English major studies Dante’s Divine comedy on Eastern Europe’s literature


My name is Andrii Shadrin. I am a rising civilian sophomore student. I am majoring in both English and Communications with a minor in Chinese. I am an international student from Ukraine. Here on campus, I am also the president of the Slavic Club and a Guidon reporter.

 My research sounds like: “The Influence of Dante’s Divine Comedy on the Literature of Eastern Europe: Alexandr Pushkin, Lesya Ukrainka, and Anna Akhmatova.” The Divine Comedy is an epic poem written by Dante Alighieri. It is world-famous as one of the great masterpieces of world literature. Written in the first person, it contains whimsical orthodox theology, folk ideas about the afterlife, and a medieval worldview. The poem consists of three parts: Inferno, Purgatorio, and Paradiso.

Dante is undoubtedly a famous writer.

It would be unreasonable to analyze the Divine Comedy since this work has already been very well studied before us. Our work explores how Dante influenced Eastern Europe’s literature. Having done a preliminary search, we found out that the theme of Dante is not well studied in the context of countries of Eastern Europe.

The relevance of the research topic we have chosen lies in the study of the historical and artistic context of the formation of Lesya Ukrainka’s, Anna Akhmatova’s, and Alexander Pushkin’s poetry under the influence of Dante’s Divine Comedy. The attempt to translate and interpret these poetries into English makes the work relevant now.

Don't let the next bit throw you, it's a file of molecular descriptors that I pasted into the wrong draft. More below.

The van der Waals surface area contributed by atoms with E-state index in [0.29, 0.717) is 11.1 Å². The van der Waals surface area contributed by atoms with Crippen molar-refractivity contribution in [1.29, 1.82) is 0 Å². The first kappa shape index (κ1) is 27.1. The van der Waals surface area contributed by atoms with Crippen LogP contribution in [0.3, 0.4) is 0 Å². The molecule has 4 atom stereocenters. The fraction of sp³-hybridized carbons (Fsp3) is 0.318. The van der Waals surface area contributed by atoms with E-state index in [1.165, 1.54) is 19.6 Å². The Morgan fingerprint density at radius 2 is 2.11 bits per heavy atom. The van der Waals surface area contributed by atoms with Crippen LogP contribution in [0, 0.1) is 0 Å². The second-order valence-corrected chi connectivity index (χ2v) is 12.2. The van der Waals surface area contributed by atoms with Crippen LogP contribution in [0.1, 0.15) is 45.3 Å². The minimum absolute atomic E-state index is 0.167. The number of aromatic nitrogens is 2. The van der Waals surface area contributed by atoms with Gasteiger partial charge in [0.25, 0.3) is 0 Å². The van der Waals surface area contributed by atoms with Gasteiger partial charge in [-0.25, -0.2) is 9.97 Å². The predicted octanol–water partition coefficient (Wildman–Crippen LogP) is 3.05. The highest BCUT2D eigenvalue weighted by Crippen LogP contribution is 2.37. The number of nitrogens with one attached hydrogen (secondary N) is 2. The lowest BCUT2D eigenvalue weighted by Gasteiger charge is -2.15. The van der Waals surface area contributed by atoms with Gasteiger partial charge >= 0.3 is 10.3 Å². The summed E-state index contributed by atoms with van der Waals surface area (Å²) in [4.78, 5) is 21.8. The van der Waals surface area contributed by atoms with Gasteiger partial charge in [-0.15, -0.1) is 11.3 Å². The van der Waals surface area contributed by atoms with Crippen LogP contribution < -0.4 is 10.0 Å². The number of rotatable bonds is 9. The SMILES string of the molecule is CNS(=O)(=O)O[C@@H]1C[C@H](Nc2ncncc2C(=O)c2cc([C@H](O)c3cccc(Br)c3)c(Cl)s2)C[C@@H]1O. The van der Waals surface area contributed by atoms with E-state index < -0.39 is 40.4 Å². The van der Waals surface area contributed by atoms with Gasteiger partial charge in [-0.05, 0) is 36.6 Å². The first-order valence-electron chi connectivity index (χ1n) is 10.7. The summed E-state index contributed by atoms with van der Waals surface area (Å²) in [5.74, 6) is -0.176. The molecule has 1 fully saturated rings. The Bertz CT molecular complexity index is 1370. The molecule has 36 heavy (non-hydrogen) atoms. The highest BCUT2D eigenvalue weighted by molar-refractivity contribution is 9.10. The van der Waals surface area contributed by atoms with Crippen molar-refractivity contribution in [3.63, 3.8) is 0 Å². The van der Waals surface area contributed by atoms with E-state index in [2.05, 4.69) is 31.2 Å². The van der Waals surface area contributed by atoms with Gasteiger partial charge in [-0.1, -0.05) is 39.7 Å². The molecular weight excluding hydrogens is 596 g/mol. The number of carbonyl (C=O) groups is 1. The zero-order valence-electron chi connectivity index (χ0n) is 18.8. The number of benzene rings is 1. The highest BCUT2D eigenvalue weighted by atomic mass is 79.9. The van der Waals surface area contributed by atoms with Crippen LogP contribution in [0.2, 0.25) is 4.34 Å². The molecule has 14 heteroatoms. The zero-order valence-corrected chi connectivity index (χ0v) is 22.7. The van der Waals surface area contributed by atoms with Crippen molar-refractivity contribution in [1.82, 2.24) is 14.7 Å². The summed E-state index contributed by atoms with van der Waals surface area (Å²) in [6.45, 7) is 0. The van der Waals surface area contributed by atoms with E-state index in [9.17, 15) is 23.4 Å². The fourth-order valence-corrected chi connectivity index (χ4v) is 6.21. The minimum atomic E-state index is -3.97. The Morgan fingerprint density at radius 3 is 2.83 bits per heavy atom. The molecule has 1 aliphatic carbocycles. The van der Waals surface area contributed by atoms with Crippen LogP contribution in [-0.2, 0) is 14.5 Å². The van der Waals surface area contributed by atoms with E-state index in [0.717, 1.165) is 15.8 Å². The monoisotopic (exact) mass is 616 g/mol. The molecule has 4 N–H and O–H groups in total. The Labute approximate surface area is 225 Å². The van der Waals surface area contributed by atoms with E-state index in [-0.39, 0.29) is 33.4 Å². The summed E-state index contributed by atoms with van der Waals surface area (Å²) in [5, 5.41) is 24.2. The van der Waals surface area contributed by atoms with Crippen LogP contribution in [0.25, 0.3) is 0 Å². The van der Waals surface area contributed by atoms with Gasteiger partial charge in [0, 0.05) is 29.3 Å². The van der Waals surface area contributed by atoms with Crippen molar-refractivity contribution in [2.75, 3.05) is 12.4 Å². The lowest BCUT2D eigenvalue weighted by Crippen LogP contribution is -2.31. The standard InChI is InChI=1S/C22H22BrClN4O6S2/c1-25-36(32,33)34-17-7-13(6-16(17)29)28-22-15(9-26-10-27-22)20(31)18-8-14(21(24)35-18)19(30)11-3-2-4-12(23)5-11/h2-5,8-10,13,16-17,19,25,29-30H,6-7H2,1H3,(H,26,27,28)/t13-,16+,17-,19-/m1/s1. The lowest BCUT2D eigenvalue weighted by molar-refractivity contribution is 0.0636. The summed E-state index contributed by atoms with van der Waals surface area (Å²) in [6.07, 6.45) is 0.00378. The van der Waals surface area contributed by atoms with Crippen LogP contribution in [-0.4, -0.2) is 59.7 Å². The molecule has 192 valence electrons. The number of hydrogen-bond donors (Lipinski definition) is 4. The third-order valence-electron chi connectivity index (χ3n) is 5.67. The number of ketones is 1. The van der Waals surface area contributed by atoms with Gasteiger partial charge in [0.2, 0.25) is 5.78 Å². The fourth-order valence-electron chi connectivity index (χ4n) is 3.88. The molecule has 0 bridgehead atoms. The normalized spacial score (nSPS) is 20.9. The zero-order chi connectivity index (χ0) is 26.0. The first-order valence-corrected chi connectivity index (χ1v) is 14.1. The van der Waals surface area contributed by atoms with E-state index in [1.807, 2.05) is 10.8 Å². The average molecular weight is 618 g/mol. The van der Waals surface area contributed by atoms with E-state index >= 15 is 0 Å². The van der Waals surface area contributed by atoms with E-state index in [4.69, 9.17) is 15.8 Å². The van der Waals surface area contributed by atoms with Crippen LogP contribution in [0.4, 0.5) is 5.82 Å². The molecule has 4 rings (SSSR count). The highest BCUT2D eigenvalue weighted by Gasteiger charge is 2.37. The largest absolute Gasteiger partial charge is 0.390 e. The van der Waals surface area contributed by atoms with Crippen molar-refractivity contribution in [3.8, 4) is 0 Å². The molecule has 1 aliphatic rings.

An analysis of the influence of Dante’s Divine Comedy is allowed to deepen our understanding and conceptually anticipate the subsequent study of the literature of Eastern Europe. We set ourselves the task to write a literature review for more extensive work, which will be more global and scholarly.

In middle school, I took an additional course in World Literature. One of the books I studied there was Divine Comedy. As a result, the idea of Hell and Afterlife stuck in my head. Since I was just a kid (about 12 years old), I became obsessed with this dark side of religion. And I always enjoyed reading some fiction or even religious books about God. Studying religions was fascinating, although I didn’t believe in God. When I came to Dr. Carl Martin, I didn’t have a plan for my research. I just wanted to work with something related to Hell. After several productive meetings with Professor Martin, we realized Divine Comedy was not studied in Slavic Contexts. Since I am a native speaker of both Ukrainian and Russian, I can access many materials in those languages, and losing such a chance would be silly. So, this research project’s idea is mine and my mentor’s.

Even though Dante is a very well-studied writer, he has yet to be considered in the context of the work of Eastern European poets. This makes our piece unique because we are doing a new experiment. Pushkin, Ukrainka, and Akhmatova are also quite famous writers in the borders of Eastern Europe and the world. However, they were only slightly described in the context of Dante.

 One of the reasons why I am doing this research is my future goals. I don’t want to waste time and wait till senior year when I will be worrying about my future career. I want to continue studying until I receive Ph.D. The summer research program is a perfect opportunity to develop my skills and do what I love.